Prioritizing Quality for the sake of Peace in Jerusalem.
The Peace Preschool was established in 1982 as part of Jerusalem’s International YMCA. Picture a school, as an inclusive space that is welcoming to Jews, Christians and Muslims; a peaceful environment where children from as young as 6 months old are safe to explore and develop in relation to others they share the city with.
EQUALITY, MULTICULTURALISM AND TOLERANCE
The preschool is a space that values and practices equality, multiculturalism and tolerance, in a country where relations between different cultures and faiths can be tense. Experiencing the environment, meeting class-teachers, observing the children and in-depth conversations with the director (Alexandra Klein-Franke), reveals so many good practices that the preschool has put in place to provide bilingual and multicultural education:
- each class at the Peace School has a Hebrew speaking and an Arabic speaking teacher – this gives the children a diverse experience and enables them to hear and speak both languages fluently
- the three main languages – Arabic, English and Hebrew – are given equal validity, for example in the way they are written side-by-side (rather than top to bottom), and either all handwritten, or all typed
- strong relationships are built with families by celebrating festivals through sharing stories, food and art
- the role the director / principal plays is once again vital – she provides the environment and creates the culture for ‘the work’ to happen; staff are treated as equals; standards of behaviour are modelled by the director, and the director supports staff to work together (collaboration is discussed later)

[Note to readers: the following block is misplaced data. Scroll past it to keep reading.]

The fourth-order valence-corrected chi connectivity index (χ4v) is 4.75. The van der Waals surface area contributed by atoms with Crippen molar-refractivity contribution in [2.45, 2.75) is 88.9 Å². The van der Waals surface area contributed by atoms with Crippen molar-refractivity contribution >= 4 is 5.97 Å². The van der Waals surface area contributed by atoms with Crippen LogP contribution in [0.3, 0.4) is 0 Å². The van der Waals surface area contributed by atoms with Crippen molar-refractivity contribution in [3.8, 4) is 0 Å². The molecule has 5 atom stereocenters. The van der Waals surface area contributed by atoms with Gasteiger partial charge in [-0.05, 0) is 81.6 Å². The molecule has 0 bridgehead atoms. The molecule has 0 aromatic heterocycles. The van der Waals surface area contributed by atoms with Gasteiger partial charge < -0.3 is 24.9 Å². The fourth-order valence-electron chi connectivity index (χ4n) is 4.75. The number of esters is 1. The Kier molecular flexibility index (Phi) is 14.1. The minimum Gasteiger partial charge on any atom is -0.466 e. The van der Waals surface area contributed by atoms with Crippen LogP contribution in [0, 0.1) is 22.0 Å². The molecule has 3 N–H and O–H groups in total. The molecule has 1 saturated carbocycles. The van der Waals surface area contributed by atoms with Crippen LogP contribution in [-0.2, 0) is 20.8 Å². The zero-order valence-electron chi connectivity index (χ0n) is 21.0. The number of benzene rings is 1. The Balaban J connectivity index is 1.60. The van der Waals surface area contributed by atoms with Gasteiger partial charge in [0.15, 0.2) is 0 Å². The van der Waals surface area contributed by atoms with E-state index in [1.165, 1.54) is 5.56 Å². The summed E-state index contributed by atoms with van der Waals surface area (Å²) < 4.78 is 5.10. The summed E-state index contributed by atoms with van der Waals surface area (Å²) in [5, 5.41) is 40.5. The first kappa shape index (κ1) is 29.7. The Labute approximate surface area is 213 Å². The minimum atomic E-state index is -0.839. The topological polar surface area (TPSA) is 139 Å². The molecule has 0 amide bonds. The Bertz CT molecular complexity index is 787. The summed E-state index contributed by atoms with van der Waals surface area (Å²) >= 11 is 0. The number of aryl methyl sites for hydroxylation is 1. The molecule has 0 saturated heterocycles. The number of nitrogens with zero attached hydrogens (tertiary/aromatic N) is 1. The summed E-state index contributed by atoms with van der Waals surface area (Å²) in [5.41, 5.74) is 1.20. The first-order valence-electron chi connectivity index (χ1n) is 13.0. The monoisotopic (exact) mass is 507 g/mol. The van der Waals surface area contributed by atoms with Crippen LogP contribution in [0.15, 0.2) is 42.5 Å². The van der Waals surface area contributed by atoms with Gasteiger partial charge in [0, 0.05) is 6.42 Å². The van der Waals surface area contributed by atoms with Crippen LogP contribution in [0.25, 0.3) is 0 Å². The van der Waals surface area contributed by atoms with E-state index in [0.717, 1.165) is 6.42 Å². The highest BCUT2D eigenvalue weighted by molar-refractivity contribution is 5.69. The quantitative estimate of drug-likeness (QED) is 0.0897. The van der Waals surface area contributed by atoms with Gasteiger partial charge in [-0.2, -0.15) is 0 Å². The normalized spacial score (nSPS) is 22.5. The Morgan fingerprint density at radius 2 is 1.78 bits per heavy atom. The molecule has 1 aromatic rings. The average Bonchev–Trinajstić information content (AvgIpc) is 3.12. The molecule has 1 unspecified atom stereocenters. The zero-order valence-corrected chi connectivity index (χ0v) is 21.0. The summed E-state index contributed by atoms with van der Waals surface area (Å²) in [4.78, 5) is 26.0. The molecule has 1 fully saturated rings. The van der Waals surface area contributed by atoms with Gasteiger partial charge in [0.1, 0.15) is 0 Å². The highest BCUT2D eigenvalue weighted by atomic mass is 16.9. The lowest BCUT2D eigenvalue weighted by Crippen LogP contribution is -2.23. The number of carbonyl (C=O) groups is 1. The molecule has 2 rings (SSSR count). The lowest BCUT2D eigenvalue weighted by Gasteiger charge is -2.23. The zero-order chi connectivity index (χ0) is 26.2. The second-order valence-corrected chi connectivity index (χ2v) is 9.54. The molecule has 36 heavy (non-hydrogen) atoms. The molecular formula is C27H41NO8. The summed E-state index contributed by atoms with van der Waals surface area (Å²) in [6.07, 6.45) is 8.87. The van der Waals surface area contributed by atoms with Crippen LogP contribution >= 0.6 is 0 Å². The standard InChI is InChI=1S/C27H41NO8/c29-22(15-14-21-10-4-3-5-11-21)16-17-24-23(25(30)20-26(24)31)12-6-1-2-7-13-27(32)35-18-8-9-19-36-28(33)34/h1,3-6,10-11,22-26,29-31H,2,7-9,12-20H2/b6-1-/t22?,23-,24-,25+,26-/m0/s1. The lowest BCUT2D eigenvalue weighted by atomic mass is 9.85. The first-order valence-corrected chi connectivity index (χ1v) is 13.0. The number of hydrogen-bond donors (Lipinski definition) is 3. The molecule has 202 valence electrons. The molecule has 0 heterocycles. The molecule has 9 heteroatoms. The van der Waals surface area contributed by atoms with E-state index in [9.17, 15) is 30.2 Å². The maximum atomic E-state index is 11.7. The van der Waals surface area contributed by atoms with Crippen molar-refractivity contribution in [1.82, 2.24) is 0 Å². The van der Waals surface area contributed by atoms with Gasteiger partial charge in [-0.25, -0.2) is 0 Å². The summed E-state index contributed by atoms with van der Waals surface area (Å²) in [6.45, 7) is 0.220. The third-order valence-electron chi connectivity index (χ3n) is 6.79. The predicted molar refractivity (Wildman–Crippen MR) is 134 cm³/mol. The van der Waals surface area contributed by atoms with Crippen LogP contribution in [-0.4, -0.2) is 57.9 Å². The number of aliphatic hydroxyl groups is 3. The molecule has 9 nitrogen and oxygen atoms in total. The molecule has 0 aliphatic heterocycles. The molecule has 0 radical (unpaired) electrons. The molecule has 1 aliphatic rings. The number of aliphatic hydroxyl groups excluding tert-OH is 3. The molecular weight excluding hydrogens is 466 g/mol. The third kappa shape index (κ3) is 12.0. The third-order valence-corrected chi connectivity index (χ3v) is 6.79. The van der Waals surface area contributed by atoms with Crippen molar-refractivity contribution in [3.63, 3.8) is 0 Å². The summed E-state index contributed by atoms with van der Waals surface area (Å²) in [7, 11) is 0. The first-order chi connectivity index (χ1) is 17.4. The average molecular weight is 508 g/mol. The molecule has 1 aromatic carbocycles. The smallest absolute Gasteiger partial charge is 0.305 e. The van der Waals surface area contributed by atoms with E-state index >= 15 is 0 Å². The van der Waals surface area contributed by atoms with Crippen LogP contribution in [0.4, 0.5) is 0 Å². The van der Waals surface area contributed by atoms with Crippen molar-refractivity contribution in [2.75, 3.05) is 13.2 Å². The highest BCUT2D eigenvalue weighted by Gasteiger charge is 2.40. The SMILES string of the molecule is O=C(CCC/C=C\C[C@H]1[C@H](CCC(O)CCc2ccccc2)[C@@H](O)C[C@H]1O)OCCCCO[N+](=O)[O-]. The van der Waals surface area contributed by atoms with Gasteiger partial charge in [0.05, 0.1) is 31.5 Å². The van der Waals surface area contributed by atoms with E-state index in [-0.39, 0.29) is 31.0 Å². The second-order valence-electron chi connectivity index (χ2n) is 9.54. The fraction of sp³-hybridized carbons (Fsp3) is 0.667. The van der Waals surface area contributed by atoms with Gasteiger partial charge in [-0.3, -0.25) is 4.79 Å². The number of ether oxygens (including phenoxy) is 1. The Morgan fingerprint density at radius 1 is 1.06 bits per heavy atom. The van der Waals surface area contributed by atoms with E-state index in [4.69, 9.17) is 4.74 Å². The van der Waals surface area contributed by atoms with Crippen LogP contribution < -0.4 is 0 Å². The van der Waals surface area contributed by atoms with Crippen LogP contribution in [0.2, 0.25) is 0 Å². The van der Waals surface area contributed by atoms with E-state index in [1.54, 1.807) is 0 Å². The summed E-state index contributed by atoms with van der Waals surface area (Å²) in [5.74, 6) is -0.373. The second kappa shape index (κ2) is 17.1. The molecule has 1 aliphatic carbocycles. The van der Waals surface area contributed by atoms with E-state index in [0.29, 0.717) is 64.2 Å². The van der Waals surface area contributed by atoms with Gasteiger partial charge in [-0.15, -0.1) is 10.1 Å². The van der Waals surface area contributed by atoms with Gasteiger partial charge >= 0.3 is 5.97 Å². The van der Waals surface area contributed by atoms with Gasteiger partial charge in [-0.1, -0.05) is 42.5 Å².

Alexandra shares how parents choose the Peace School because they feel that it equips their children – from a very young age – to exist, develop, inhabit and thrive in a diverse society. Parents that want their children to have a natural sense of equality, contribute to the goal of multicultural and bilingual education; they value trust and partnership.
Through observations and conversations with locals, Israel is clearly an unequal and segregated society, and in this sense, resonates with the current South African context. Arabs appear to be treated differently to Jews; in Israel and particularly Palestine. In terms of education, Jews seem to have more opportunities and greater access to further study and training in comparison with Arabs, which includes teacher training.
Learning first-hand from the context in which the Peace School operates, through observation, listening to and appreciating their unique achievements and challenges, one begins to recognise that Soul Action is also going to need to prioritise as part of the process of establishing a school in the Inner-City which values amongst other things affordability, different learning styles, excellence, inclusivity, and strong leadership.
In taking the next step there is a sense, at least from the Peace School’s perspective, that to address the economic and / or racial differences that still divide Durban, the first need is to ensure that the provision of quality education on offer is the priority; this is to start – the ‘rest’ (inequality and integration) will follow.
What one takes away from the Peace School – like many of the schools operating in other different / similar contexts around the world – is that quality education relies on the leadership, leaders that are capable and committed to creating a healthy environment / culture where ‘the work’ that needs to be done can happen.
In remaining true to a philosophy, and the values attached to it, how these values work out in practice, i.e. the habits that develop – intentionally & naturally – are paramount in developing a culture for teaching & learning.